Florida’s New Legislative Leaders Emphasize Coastal Resilience, Sidestepping Climate Change – Action News Jax * Florida

JACKSONVILLE, Fla. — Florida’s new House Speaker and Senate President are promising to do more to strengthen the state’s coastlines in the wake of Hurricanes Ian and Nicole.

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But environmental groups argue that Republican lawmakers are leaving out a key piece of the puzzle: climate change.

When Governor Ron DeSantis took office, he was praised for using the term climate change.

It was a significant change from the Rick Scott administration, which refused to use the term at all.

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But now there are signs that “climate change” may once again become a dirty word in the Florida Republican Party.

This week, Senate President Kathleen Passidomo (R-Naples) sidestepped using the phrase when asked about environmental groups’ call for a special committee on climate change.

“It doesn’t matter what you call it. We call it resilience. You know, it’s just another one of those things where there are all kinds of terms,” ​​Passidomo said.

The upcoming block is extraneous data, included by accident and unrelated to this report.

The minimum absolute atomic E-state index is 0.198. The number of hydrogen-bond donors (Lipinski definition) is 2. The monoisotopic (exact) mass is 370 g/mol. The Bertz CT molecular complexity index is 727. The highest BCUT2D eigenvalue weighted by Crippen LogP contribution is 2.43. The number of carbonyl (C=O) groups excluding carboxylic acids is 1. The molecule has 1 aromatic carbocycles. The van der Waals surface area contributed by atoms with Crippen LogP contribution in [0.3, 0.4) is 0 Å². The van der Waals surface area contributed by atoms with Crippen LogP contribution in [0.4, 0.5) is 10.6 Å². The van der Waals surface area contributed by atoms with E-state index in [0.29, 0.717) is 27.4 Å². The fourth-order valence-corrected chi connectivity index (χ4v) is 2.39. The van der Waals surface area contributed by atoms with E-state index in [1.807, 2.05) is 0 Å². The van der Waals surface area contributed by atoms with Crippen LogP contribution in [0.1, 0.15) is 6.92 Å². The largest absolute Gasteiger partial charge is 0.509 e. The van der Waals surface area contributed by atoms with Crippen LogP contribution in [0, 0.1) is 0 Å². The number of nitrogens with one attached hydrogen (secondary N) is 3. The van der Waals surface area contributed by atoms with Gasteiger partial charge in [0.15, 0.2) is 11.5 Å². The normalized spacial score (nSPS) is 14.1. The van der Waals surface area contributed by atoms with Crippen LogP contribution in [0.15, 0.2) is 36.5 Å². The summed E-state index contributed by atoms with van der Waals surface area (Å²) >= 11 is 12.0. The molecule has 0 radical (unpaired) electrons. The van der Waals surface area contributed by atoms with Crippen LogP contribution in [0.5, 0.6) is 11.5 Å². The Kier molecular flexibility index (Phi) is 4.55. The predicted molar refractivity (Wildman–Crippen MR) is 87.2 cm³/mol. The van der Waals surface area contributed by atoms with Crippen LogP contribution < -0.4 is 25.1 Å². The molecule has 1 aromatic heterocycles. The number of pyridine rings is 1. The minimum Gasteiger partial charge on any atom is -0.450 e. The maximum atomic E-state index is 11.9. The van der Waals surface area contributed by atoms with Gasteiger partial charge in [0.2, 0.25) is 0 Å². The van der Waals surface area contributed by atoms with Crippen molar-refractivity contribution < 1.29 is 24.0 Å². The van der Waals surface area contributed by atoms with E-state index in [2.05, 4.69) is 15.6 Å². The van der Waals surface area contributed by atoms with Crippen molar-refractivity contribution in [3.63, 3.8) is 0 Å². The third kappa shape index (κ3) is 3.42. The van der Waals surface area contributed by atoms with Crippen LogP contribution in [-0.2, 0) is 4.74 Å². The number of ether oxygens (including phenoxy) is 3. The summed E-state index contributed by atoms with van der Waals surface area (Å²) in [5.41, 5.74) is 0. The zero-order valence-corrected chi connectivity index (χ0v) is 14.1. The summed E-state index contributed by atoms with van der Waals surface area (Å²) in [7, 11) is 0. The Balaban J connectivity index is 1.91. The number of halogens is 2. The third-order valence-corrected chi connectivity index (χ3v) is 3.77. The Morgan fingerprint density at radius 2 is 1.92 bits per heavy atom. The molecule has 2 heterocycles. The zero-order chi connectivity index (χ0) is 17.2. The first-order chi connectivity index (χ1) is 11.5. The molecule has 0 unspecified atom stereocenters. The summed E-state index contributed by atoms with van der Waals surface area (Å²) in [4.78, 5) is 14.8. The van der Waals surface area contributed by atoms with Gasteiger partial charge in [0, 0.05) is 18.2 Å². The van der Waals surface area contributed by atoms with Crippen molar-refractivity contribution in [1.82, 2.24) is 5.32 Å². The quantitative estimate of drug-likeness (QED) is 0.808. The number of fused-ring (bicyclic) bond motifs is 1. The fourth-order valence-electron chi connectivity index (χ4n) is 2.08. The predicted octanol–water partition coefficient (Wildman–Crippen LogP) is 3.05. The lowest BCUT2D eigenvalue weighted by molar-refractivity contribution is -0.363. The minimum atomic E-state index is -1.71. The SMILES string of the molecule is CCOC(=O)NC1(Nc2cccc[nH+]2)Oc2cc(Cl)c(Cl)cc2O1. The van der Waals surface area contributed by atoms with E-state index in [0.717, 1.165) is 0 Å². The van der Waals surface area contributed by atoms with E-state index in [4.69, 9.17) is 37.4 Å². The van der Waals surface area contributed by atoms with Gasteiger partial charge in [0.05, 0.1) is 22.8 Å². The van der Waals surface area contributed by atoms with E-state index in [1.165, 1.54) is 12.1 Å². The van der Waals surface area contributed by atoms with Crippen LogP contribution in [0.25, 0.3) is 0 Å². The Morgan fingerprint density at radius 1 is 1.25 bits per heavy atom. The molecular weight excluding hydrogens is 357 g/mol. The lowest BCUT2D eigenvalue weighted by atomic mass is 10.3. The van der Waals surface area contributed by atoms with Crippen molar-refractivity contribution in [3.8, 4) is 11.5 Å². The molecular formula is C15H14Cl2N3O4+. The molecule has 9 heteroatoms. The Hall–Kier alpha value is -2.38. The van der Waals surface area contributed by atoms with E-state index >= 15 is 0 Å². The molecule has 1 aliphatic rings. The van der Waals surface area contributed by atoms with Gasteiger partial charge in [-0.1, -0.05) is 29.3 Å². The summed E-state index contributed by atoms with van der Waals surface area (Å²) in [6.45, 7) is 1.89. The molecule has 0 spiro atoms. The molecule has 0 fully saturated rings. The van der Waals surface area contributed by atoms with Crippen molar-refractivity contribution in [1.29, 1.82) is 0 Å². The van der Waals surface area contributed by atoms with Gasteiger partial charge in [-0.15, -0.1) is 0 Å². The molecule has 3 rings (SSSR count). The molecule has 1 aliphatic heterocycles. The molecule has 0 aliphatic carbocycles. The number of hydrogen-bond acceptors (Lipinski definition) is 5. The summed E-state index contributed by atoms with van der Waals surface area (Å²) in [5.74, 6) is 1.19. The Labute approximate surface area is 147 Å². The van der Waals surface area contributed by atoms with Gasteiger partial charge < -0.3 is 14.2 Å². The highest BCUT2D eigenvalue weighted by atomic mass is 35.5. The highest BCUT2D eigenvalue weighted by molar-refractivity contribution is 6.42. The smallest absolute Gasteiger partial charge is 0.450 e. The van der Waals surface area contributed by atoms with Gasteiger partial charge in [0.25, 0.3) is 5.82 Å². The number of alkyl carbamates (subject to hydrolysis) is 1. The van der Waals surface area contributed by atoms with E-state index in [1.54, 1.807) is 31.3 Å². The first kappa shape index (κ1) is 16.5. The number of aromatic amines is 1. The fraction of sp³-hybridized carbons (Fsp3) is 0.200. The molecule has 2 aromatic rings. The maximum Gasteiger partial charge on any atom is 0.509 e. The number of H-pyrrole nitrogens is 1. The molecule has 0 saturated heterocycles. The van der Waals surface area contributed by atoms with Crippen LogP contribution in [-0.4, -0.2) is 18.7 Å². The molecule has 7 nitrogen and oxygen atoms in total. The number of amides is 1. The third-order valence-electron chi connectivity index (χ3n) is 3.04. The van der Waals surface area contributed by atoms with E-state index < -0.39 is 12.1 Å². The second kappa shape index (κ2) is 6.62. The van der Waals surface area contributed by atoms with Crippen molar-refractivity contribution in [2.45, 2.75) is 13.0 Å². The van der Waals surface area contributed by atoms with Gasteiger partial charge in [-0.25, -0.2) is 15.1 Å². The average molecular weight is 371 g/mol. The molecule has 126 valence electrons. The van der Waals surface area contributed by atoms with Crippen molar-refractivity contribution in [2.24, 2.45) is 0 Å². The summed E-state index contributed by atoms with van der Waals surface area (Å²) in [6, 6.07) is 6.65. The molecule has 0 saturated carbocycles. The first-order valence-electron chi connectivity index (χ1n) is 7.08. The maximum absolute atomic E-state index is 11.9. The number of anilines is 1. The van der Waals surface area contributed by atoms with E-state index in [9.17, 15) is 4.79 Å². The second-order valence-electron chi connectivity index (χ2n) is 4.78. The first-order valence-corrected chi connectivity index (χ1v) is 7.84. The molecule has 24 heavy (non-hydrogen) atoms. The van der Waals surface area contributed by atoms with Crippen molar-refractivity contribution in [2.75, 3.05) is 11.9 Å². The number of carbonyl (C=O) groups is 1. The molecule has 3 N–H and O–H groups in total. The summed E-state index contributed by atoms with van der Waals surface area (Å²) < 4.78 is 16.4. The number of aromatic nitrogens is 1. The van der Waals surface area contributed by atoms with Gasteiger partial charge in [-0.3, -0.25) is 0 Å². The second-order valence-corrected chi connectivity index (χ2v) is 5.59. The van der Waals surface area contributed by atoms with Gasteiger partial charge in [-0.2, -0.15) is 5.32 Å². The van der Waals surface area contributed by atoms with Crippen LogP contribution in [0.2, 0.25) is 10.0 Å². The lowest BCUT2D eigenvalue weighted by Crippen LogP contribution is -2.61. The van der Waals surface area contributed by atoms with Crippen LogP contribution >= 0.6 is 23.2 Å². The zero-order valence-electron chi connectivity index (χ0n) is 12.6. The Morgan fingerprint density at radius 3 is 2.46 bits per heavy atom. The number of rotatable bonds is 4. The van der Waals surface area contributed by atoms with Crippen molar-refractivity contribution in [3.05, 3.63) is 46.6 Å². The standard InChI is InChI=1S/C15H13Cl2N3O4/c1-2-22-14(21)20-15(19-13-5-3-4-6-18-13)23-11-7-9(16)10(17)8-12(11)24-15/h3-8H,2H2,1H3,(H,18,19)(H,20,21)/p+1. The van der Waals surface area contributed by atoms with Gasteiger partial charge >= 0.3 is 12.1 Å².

UNF political science professor Dr. Michael Binder said the choice of words may be tied to Gov. Ron DeSandis’ rumored presidential ambitions.

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“If you want to run for President and run a Republican primary, you can’t consider yourself to have crossed over to the dark ‘woke’ left side of climate change and have to think about it in other, more Republican-friendly terms.” Binder said.

On the House side, Speaker Paul Renner (R-Palm Coast) is convening a special committee on hurricane resilience and recovery.

He announced that the commission would focus on strengthening the building code and improving coastal infrastructure such as seawalls.

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“Florida is getting better and better at hurricanes, and I promise you I have great confidence and optimism that our ability as humans to innovate and build resilience will overcome whatever climate change throws our way,” Renner said.

But environmental groups like Florida Conservation Voters argue that Renner’s approach doesn’t address the root causes behind the state’s coastal woes.

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“It is not enough to react piecemeal to the elements of the climate crisis. We must address the issues by name and work proactively and holistically to address them,” FCV Executive Director Aliki Moncrief said in an emailed statement.

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